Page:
Roma Street Parklands is a delightfully designed garden in the heart of the city with meandering paths that walk you across green grass and picnic areas, through bamboos, around a central lake and fountain with spraying water blown by the breezes, through a floral propaganda that changes monthly and finally brings you back to the café and the entrance/exit
There are very friendly water dragons that are happy to pose for a photograph. Over 600 live in the gardens.
The Eastern Water Dragon (Intellagama lesueurii) is about half a metre long with rough scales, sharp spines and ancient features that resemble fairy-tale dragons. They are grey-brown in colour with black banding, and some have a red belly and chest. Usually a broad black band extends through the eye. A crest of spines runs from the head to the tail. Water dragons are different from all other lizards – they have four well-developed limbs, each with five claws, and a tail that is longer than the body. Males are larger than females, sometimes reaching 80 cm in length. They are cold blooded, so love to lie in the sun on rocks.
The Spectacle Gardens were renamed Colin Campbell Place in commemoration of Colin Campbell who worked in the horticultural industry. A memorial plaque has also been placed in the gardens. Colin Campbell lobbied two state governments to have the disused railway yards transformed into a world-class garden.
Campbell shared his gardening expertise on television, radio and in print for almost 30 years, including as a presenter on ‘Gardening Australia’, radio talkback shows and through newspaper columns, making him a well-known personality throughout Australia
The gardens can be assessed from the end of Roma Street Station, Platform 10, or from Albert street and under the tunnel in Roma Street. I walked there and it is a steep climb and a long walk, when I was dragging a suitcase along too and did not have a hat for the sunny day. You ca take an escalator or lift to the gardens from the Bus station below There is a taxi stand here as well.
The café is set in a glorious setting, rich with hanging plants and outdoor tables and table service is available.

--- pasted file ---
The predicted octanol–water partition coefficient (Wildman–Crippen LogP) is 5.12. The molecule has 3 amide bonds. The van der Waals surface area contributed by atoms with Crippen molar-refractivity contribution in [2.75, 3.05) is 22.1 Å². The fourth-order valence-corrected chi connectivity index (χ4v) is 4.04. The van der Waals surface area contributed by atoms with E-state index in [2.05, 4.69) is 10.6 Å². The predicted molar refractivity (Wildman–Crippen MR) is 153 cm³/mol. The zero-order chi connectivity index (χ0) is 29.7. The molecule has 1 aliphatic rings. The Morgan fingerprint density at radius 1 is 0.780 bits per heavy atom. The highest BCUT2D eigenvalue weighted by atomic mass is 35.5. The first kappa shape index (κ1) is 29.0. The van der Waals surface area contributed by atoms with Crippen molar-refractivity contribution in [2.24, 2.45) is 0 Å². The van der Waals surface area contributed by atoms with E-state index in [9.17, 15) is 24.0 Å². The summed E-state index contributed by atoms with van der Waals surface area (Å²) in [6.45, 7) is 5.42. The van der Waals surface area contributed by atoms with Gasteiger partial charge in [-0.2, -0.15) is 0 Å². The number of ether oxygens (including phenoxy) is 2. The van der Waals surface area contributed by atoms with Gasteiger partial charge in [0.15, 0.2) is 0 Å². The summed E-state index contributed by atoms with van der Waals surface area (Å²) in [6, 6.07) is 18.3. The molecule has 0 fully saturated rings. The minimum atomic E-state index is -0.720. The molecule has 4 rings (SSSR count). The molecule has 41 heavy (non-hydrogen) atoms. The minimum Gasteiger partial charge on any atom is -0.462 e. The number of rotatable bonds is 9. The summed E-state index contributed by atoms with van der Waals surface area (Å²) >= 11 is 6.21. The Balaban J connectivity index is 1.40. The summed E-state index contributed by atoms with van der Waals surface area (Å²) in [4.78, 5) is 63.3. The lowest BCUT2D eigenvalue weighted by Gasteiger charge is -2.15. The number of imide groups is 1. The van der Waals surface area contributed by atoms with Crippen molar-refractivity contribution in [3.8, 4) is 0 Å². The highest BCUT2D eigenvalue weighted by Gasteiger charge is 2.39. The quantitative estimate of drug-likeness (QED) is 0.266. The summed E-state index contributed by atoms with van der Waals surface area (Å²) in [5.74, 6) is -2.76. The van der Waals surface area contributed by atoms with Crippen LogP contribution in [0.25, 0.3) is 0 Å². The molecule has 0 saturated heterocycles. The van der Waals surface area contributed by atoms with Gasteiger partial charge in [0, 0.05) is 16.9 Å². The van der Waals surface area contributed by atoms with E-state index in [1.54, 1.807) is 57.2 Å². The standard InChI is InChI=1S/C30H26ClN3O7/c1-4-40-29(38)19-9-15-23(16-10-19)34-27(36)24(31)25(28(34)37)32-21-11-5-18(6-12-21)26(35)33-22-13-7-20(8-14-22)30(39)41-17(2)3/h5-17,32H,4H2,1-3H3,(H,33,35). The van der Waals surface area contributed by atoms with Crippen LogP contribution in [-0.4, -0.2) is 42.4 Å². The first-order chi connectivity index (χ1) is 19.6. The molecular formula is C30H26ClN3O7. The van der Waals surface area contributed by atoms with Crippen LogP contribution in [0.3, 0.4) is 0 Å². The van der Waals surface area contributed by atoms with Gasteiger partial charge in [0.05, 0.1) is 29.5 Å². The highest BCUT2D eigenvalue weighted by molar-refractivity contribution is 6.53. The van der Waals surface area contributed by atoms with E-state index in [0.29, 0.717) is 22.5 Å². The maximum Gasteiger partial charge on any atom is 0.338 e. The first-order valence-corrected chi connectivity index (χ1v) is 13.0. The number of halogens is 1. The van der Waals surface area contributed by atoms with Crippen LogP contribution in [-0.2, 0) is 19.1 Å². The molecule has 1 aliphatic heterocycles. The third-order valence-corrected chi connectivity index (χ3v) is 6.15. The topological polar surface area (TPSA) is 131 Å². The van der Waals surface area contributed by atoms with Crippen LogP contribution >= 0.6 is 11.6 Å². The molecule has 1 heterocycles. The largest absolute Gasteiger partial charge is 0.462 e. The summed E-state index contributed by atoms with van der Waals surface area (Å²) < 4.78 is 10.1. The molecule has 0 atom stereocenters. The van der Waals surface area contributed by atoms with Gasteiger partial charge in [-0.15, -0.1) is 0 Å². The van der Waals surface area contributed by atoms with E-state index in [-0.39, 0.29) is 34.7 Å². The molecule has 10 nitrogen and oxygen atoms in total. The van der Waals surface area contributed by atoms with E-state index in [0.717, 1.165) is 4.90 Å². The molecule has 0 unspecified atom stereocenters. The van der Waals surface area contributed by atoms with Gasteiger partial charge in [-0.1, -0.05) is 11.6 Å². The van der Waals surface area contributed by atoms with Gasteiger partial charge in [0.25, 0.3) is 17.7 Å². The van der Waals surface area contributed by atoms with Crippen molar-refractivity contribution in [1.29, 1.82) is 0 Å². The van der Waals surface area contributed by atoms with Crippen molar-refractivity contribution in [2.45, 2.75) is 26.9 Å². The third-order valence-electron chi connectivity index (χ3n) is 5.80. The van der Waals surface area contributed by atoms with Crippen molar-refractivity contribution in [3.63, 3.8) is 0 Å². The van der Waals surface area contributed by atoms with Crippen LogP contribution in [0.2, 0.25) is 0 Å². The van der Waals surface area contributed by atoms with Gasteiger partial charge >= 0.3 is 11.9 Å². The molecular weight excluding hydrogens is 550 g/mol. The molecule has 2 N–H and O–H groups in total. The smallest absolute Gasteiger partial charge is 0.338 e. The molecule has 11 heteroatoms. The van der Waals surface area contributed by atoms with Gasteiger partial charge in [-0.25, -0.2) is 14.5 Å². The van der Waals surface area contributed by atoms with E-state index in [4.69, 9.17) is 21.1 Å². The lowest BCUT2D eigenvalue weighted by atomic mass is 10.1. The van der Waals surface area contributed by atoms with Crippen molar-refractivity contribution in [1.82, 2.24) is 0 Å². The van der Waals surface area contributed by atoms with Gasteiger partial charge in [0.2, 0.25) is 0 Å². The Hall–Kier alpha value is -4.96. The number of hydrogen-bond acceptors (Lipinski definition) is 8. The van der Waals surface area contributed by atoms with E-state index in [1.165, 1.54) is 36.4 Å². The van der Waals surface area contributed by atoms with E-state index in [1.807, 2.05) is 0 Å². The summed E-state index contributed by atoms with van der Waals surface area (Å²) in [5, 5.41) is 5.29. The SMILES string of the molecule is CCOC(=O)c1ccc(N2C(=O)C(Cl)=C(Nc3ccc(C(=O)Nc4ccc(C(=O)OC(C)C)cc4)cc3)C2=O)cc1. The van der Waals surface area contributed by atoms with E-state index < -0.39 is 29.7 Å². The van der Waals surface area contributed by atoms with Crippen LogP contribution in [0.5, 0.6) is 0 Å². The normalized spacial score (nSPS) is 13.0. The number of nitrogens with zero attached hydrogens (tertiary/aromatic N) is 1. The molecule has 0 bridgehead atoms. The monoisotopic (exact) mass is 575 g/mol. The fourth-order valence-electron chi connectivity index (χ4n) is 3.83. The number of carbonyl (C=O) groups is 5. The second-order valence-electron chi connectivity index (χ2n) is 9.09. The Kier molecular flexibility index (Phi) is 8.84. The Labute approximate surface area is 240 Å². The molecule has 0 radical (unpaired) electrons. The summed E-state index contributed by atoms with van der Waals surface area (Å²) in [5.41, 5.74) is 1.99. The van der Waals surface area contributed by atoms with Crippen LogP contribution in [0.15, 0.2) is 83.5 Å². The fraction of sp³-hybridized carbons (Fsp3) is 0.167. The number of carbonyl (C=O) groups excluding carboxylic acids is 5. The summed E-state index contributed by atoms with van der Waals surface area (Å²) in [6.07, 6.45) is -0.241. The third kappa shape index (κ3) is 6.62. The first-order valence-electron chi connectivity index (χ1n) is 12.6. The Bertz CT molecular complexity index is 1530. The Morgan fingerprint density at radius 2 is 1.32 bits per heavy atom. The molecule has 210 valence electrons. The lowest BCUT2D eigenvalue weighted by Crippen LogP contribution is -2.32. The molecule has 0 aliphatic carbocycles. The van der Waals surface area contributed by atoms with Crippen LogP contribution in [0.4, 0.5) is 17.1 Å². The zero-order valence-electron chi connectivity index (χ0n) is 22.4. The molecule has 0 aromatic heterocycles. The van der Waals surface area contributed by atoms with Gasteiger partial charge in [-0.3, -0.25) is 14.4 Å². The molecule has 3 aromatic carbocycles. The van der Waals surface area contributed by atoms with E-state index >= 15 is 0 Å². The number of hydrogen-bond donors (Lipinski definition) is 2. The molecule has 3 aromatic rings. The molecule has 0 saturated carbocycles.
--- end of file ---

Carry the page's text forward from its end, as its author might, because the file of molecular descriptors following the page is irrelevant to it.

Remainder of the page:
From here you start the walk. Maps are available from the Information Centre at the top of the first path…I walked down past the picnic areas and the lake and ended up at the information centre, but it is better to climb the first pathway which leads you to the Colin Campbell Garden which is the most spectacular. Here you can collect a map and also buy potted cuttings and chat with the Information staff. There is a free scenic train ride, Mondays 10-12 and a free guided walk at 11am and 1pm daily
Moreton Bay Marine Park protects a vast array of marine habitats, plants and animals. Covering more than 3400km2of open and sheltered waterways and dotted with islands, Moreton Bay Marine Park includes some of Australia’s premier wetlands. Extensive mangroves and tidal flats support and shelter fish, birds and other wildlife. Sandflats provide roosting sites for migratory birds and seagrass beds nurture fish, shellfish, dugong and turtles.
Moreton Bay Wetlands
In 1971, in the Iranian city of Ramsar, representatives from 18 nations signed the Convention on Wetlands of International Significance (known as the Ramsar Convention) to stop global loss of wetlands, and to conserve and sustainably manage remaining wetlands. Moreton Bay is one of Australia’s largest sites listed under the Ramsar Convention.
The wetlands of Moreton Bay are extremely varied and range from perched freshwater lakes and sedge swamps on the offshore islands…
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